Washington Irving High School

Photo by: Beyond My Ken

Washington Irving High School

Compared to their counterparts across the city, the schools targeted by the Bloomberg administration for closure this year have more students of color and more who live in poverty, according to an analysis released Thursday.

The numbers from the Independent Budget Office also show that the 25 schools slated for closure have more students with special education designations than the average school.

Only 1.1 percent of students enrolled in targeted high schools are white versus 13 percent citywide. In lower-grade schools being shut down, 2 percent of kids are white; citywide 15 percent of students in those grades are.

Seventy-seven percent of students at the high schools that are closing live below the poverty line, versus 67 percent of students across all high schools. Among middle and elementary schools slated to close, 86 percent of students are poor; the citywide average for those grades is 78 percent.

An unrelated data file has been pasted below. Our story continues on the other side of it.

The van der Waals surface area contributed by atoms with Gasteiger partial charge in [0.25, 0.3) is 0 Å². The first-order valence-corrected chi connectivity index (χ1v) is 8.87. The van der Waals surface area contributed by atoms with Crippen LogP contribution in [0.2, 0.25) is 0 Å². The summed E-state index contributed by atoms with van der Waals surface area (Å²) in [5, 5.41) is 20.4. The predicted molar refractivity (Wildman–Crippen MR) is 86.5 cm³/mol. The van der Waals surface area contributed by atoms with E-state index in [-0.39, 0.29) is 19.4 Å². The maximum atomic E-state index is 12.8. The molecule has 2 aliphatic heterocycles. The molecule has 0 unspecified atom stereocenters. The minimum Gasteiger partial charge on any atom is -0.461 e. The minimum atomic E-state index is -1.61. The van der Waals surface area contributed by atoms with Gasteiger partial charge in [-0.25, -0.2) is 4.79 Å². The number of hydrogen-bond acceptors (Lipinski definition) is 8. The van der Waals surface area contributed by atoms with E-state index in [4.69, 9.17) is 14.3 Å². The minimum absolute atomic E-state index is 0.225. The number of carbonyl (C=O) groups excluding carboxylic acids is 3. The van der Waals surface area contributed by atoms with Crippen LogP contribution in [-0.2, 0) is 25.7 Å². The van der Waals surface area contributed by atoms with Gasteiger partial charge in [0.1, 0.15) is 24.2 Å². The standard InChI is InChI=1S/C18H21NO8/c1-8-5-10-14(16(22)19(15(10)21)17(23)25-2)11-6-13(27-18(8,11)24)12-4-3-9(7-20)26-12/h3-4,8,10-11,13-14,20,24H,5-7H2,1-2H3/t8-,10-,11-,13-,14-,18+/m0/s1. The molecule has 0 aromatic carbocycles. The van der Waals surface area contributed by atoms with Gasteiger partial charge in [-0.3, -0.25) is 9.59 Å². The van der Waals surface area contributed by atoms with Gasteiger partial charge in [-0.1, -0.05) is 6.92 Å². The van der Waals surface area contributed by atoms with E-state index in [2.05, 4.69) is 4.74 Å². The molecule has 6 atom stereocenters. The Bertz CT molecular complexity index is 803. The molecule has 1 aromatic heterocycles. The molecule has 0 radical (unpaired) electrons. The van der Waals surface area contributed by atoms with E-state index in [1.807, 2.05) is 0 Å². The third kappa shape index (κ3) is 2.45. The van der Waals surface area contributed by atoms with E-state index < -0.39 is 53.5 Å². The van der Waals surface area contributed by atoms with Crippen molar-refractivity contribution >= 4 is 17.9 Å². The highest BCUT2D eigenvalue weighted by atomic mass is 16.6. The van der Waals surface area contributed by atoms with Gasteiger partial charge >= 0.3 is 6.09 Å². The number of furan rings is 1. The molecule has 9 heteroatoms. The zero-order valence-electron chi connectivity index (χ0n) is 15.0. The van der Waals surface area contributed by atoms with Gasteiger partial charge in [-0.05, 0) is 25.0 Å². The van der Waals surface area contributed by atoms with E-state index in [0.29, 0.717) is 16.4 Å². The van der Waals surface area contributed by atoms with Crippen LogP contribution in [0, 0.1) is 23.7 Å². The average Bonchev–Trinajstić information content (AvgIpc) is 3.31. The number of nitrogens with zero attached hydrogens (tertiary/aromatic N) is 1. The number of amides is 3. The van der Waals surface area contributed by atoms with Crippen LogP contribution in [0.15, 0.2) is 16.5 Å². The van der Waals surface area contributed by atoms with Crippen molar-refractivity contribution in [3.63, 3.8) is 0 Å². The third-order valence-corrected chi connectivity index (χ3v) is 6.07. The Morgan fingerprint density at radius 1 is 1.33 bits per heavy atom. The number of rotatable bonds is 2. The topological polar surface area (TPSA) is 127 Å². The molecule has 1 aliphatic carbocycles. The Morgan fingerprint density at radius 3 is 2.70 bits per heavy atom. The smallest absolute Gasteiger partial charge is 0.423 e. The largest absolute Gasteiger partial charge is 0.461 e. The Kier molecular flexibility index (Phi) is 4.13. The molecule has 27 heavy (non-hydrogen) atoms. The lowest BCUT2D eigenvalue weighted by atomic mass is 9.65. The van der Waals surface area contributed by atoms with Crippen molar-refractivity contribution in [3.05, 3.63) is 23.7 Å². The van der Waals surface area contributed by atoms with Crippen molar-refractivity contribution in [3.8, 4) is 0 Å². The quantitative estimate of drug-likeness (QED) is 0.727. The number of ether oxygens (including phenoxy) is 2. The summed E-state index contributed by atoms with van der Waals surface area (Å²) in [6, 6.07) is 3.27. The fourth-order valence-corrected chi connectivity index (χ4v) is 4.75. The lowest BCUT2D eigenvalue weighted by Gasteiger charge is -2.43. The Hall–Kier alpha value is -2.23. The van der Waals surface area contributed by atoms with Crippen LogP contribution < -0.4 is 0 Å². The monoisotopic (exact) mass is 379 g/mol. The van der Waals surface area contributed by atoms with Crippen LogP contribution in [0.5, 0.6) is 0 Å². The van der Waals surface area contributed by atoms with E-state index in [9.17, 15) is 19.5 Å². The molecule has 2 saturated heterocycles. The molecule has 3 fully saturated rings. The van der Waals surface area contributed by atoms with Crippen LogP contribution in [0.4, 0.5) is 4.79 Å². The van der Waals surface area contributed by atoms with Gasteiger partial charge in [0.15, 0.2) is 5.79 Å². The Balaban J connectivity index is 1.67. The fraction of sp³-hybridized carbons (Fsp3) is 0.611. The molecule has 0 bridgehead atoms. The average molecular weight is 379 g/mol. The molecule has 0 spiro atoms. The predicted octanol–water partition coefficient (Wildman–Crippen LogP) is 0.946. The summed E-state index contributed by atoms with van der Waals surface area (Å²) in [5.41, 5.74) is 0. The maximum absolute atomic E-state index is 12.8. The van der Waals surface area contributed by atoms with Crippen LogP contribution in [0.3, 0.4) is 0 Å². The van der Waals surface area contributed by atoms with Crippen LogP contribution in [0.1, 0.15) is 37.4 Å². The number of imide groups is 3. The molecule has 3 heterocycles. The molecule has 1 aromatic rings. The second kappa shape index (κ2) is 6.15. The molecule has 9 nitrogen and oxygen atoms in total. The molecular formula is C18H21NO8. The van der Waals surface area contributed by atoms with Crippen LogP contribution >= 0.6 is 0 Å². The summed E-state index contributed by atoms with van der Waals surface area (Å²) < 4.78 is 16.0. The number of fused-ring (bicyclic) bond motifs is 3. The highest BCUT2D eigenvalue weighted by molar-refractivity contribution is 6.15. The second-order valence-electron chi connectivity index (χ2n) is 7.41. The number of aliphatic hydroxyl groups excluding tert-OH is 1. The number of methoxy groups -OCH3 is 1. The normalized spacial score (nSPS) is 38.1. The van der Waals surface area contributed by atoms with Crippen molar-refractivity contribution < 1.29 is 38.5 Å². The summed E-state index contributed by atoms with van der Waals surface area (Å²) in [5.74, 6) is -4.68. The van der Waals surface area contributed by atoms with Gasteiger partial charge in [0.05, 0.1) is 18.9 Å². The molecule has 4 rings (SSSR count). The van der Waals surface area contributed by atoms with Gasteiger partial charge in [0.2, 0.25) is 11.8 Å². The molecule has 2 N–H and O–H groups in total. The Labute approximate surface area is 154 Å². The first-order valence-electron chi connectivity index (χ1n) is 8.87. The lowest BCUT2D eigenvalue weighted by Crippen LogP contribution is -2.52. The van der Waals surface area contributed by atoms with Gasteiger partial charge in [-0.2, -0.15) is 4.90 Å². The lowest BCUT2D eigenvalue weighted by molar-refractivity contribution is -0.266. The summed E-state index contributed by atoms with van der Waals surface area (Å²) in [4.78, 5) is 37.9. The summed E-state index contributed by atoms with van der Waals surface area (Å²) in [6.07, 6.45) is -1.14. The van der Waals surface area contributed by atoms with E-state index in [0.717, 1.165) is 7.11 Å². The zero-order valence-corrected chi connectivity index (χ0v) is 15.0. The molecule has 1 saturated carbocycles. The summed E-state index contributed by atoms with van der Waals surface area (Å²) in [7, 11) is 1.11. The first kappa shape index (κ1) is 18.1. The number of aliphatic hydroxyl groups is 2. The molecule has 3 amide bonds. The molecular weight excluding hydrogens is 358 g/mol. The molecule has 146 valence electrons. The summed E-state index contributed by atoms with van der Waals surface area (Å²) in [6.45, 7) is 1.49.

Demographic differences between closing schools and other schools varied from dramatic to subtle.

For example, a fifth of high school students at the closing schools have special education status, compared to about an eighth of all high school kids.

But the share of special ed students in middle and elementary schools that are closing, 16.1 percent, was not far from the citywide average of 15 percent. And elementary and middle schools targeted for shutdown actually served lower numbers of English Language Learners (8.4 percent) than the average school (15.7 percent)

The IBO also found that the high schools set to shut down recently absorbed a higher proportion of students who were struggling academically even before they entered the building.

In 2003, for instance, 47 percent of the incoming students at Grace Dodge CTE placed in the lower third of their eighth-grade class on state English tests. In 2010, 61 percent of freshman at Grace Dodge ranked in the lower third. At International Arts Business School, the share of low-scorers rose from one-third of the 2003 incoming class to one half of the freshmen arriving in 2010.

Read the full report here.

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